It’s been almost four years since Celebrity Cruises launched a new ship, but that doesn’t mean the line hasn’t been busy. Sophie Griffiths meets its president to talk China, keeping a ship in the UK and the closely guarded secret that is Project Edge.
People are amazed by Celebrity – they always say it has the ‘wow’ factor, but they also say it has ‘the I never knew factor’,” says the president and chief executive of Celebrity Cruises. Most bosses would likely be happy with such high praise. But Lisa Lutoff-Perlo is not most bosses.
“It upsets and bothers me that they don’t know,” she says frankly.
“I want to know why they don’t know. I want people to truly understand the brand platform; to know what we’re about.”
Having joined Royal Caribbean Cruises Ltd 30 years ago, Lutoff-Perlo held a variety of roles at the company, before being elevated to her current position in December 2014. And she is clearly set on making waves at the line – starting with making sure people know what to expect when they cruise with Celebrity.
That first step has already been taken in the UK. Last month the line launched its first TV advert – a 90-second “brand film” which aired between the breaks of Channel 4’s prime time show Homeland. A new campaign is now about to launch in the US to boost awareness of the brand.
It’s already working on our shores – Jo Rzymowska, Celebrity’s UK and Ireland managing director, reveals that Celebrity saw the largest increase in brand awareness it has ever recorded in January.
I meet Lutoff-Perlo and Rzymowska at the five-star Haymarket Hotel ahead of the Celebrity Travel Agent Appreciation Awards, which the line launched last year as a thank you to the trade. That Lutoff-Perlo has made the whirlwind trip across the pond to join the event in person is demonstrative of her – and Celebrity’s – commitment to agents. But she is also keen to stress the line’s dedication to the UK market.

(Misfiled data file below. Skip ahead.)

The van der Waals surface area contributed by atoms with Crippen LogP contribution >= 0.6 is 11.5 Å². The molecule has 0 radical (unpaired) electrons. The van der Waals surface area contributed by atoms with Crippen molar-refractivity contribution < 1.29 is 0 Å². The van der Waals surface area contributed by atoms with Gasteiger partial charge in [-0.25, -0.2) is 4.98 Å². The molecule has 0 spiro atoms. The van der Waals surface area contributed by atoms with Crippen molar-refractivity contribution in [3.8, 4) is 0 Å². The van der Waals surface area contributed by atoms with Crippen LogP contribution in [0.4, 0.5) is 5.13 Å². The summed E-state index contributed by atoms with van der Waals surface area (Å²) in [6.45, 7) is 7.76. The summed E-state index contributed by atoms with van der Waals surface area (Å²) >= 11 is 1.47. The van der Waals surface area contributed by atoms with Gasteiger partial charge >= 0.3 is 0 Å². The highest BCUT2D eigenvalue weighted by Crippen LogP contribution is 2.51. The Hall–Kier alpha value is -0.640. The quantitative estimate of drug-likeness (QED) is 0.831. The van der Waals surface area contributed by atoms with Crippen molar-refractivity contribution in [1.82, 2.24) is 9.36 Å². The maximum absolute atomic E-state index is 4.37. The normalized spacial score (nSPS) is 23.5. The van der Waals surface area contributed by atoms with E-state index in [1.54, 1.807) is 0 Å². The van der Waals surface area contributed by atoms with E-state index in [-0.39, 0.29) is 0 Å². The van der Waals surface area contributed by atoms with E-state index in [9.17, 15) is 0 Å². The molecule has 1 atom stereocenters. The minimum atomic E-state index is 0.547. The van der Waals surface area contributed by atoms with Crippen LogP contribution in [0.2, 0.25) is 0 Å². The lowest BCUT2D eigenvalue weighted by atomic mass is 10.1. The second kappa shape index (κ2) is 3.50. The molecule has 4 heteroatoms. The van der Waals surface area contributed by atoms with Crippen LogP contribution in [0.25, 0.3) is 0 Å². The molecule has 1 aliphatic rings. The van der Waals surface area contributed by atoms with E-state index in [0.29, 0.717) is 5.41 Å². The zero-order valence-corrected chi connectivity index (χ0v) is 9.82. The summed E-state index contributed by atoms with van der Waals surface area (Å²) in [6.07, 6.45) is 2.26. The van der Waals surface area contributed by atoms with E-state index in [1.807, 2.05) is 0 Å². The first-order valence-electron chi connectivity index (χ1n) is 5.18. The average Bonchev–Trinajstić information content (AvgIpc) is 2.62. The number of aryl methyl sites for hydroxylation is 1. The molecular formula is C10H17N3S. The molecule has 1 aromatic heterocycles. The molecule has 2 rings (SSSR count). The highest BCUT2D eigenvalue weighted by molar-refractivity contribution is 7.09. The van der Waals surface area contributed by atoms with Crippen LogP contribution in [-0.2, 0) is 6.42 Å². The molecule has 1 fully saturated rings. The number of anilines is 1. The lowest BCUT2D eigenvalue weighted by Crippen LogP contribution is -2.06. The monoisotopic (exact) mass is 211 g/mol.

“It’s the second biggest market for us as a brand, and it will continue to grow,” she says. “We’re looking for more business in the UK.”
Does this mean the UK will continue to see a Celebrity ship sailing out of our shores? “Absolutely,” Lutoff-Perlo insists, although she does concede it may not always be Celebrity Eclipse. “We will have a ship sailing out of Southampton. It will be Eclipse for the foreseeable, but then we will see.”
“It’s not too much longer until we can start talking about Project Edge, I promise, but what I can tell you is that the ships are extraordinary”
If Eclipse is replaced, it is unlikely to be with one of Celebrity’s newest ships though. Lutoff-Perlo is tight-lipped about the itineraries for Project Edge – the name given to the construction of the line’s two unnamed new ships which are due for delivery in 2018 and 2020 – but she does admit: “I don’t think it’s likely that an Edge-class will be based in the UK. If we build five ships, then maybe,” she adds with a smile, “but not the first”.
Lutoff-Perlo insists she can’t reveal “much” about the new ships – “it’s not too much longer until we can start talking about it, I promise” – “but what I can tell you is that they are extraordinary,” she insists.
“There will be some of the same [features], and some will be different. The ships will feel both familiar and different – people will say: ‘Wow, Celebrity did it again’.”